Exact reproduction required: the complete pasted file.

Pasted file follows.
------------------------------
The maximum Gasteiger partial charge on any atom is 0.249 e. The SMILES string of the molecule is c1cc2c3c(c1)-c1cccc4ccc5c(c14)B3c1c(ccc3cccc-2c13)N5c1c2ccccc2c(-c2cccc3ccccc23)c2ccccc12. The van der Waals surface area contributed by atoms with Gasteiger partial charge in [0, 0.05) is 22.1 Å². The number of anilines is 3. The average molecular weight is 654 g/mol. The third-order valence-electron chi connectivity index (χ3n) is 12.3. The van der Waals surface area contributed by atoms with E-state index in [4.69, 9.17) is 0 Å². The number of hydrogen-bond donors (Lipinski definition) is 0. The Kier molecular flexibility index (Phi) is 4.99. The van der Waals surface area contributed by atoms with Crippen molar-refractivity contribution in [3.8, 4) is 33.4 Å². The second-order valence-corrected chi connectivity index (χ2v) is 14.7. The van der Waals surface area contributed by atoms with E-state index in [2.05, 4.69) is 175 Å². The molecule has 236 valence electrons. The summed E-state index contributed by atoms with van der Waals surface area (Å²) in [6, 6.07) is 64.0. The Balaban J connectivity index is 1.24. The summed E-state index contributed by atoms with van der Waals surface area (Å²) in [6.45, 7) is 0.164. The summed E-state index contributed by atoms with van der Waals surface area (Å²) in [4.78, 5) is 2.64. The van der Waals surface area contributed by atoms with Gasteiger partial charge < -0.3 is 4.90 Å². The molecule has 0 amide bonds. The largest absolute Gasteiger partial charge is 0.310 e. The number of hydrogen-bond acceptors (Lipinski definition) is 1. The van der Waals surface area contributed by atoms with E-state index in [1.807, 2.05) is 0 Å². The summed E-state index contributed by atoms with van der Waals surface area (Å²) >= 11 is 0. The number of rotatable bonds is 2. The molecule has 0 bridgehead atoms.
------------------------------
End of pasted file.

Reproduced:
The maximum Gasteiger partial charge on any atom is 0.249 e. The SMILES string of the molecule is c1cc2c3c(c1)-c1cccc4ccc5c(c14)B3c1c(ccc3cccc-2c13)N5c1c2ccccc2c(-c2cccc3ccccc23)c2ccccc12. The van der Waals surface area contributed by atoms with Gasteiger partial charge in [0, 0.05) is 22.1 Å². The number of anilines is 3. The average molecular weight is 654 g/mol. The third-order valence-electron chi connectivity index (χ3n) is 12.3. The van der Waals surface area contributed by atoms with E-state index in [4.69, 9.17) is 0 Å². The number of hydrogen-bond donors (Lipinski definition) is 0. The Kier molecular flexibility index (Phi) is 4.99. The van der Waals surface area contributed by atoms with Crippen molar-refractivity contribution in [3.8, 4) is 33.4 Å². The second-order valence-corrected chi connectivity index (χ2v) is 14.7. The van der Waals surface area contributed by atoms with E-state index in [2.05, 4.69) is 175 Å². The molecule has 236 valence electrons. The summed E-state index contributed by atoms with van der Waals surface area (Å²) in [6, 6.07) is 64.0. The Balaban J connectivity index is 1.24. The summed E-state index contributed by atoms with van der Waals surface area (Å²) in [6.45, 7) is 0.164. The summed E-state index contributed by atoms with van der Waals surface area (Å²) in [4.78, 5) is 2.64. The van der Waals surface area contributed by atoms with Gasteiger partial charge < -0.3 is 4.90 Å². The molecule has 0 amide bonds. The largest absolute Gasteiger partial charge is 0.310 e. The number of hydrogen-bond acceptors (Lipinski definition) is 1. The van der Waals surface area contributed by atoms with E-state index in [1.807, 2.05) is 0 Å². The summed E-state index contributed by atoms with van der Waals surface area (Å²) >= 11 is 0. The number of rotatable bonds is 2. The molecule has 0 bridgehead atoms.